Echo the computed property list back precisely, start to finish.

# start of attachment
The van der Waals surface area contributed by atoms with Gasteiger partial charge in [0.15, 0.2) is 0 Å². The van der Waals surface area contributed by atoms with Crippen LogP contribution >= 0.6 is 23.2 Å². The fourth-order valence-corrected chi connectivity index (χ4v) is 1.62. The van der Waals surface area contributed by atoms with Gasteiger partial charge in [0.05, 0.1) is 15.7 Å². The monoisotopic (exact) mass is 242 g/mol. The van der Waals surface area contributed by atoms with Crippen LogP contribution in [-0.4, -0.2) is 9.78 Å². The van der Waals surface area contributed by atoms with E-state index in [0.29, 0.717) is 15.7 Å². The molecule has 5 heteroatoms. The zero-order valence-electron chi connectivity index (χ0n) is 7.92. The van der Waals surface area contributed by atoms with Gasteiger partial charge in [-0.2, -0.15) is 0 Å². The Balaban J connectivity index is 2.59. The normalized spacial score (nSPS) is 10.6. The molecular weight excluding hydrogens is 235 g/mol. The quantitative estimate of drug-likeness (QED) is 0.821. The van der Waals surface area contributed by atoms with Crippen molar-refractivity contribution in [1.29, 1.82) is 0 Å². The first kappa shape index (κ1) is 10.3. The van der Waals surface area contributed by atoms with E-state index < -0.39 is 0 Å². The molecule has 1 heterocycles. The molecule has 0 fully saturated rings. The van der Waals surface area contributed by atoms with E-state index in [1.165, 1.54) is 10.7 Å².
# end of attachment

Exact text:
The van der Waals surface area contributed by atoms with Gasteiger partial charge in [0.15, 0.2) is 0 Å². The van der Waals surface area contributed by atoms with Crippen LogP contribution >= 0.6 is 23.2 Å². The fourth-order valence-corrected chi connectivity index (χ4v) is 1.62. The van der Waals surface area contributed by atoms with Gasteiger partial charge in [0.05, 0.1) is 15.7 Å². The monoisotopic (exact) mass is 242 g/mol. The van der Waals surface area contributed by atoms with Crippen LogP contribution in [-0.4, -0.2) is 9.78 Å². The van der Waals surface area contributed by atoms with E-state index in [0.29, 0.717) is 15.7 Å². The molecule has 5 heteroatoms. The zero-order valence-electron chi connectivity index (χ0n) is 7.92. The van der Waals surface area contributed by atoms with Gasteiger partial charge in [-0.2, -0.15) is 0 Å². The Balaban J connectivity index is 2.59. The normalized spacial score (nSPS) is 10.6. The molecular weight excluding hydrogens is 235 g/mol. The quantitative estimate of drug-likeness (QED) is 0.821. The van der Waals surface area contributed by atoms with Crippen molar-refractivity contribution in [1.29, 1.82) is 0 Å². The first kappa shape index (κ1) is 10.3. The van der Waals surface area contributed by atoms with E-state index < -0.39 is 0 Å². The molecule has 1 heterocycles. The molecule has 0 fully saturated rings. The van der Waals surface area contributed by atoms with E-state index in [1.165, 1.54) is 10.7 Å².